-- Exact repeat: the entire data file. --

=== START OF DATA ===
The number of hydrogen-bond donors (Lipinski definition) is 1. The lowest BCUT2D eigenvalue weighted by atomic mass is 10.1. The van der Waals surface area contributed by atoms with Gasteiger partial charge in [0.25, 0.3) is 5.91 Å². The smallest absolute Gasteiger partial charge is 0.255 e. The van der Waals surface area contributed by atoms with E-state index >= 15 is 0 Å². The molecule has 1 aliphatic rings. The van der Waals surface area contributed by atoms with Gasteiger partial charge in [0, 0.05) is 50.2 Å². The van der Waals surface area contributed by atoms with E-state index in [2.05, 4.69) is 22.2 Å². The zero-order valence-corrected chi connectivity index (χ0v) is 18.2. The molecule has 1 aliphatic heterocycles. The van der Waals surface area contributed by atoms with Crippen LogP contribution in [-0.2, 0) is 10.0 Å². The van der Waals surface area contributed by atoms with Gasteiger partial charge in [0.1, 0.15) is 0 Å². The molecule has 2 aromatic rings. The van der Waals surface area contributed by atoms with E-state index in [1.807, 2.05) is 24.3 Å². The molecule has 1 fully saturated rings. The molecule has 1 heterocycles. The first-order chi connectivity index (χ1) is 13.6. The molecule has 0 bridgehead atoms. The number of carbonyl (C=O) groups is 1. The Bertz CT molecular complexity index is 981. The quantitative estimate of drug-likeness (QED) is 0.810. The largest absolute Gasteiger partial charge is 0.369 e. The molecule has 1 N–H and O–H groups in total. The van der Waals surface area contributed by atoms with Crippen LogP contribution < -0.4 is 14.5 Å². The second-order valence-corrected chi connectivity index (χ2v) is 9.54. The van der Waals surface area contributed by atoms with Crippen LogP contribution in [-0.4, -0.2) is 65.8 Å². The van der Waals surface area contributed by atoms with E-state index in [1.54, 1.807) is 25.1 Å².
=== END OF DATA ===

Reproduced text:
The number of hydrogen-bond donors (Lipinski definition) is 1. The lowest BCUT2D eigenvalue weighted by atomic mass is 10.1. The van der Waals surface area contributed by atoms with Gasteiger partial charge in [0.25, 0.3) is 5.91 Å². The smallest absolute Gasteiger partial charge is 0.255 e. The van der Waals surface area contributed by atoms with E-state index >= 15 is 0 Å². The molecule has 1 aliphatic rings. The van der Waals surface area contributed by atoms with Gasteiger partial charge in [0, 0.05) is 50.2 Å². The van der Waals surface area contributed by atoms with E-state index in [2.05, 4.69) is 22.2 Å². The zero-order valence-corrected chi connectivity index (χ0v) is 18.2. The molecule has 1 aliphatic heterocycles. The van der Waals surface area contributed by atoms with Crippen LogP contribution in [-0.2, 0) is 10.0 Å². The van der Waals surface area contributed by atoms with Gasteiger partial charge in [0.1, 0.15) is 0 Å². The molecule has 2 aromatic rings. The van der Waals surface area contributed by atoms with E-state index in [1.807, 2.05) is 24.3 Å². The molecule has 1 fully saturated rings. The molecule has 1 heterocycles. The first-order chi connectivity index (χ1) is 13.6. The molecule has 0 bridgehead atoms. The number of carbonyl (C=O) groups is 1. The Bertz CT molecular complexity index is 981. The quantitative estimate of drug-likeness (QED) is 0.810. The largest absolute Gasteiger partial charge is 0.369 e. The molecule has 1 N–H and O–H groups in total. The van der Waals surface area contributed by atoms with Crippen LogP contribution < -0.4 is 14.5 Å². The second-order valence-corrected chi connectivity index (χ2v) is 9.54. The van der Waals surface area contributed by atoms with Crippen LogP contribution in [-0.4, -0.2) is 65.8 Å². The van der Waals surface area contributed by atoms with E-state index in [1.54, 1.807) is 25.1 Å².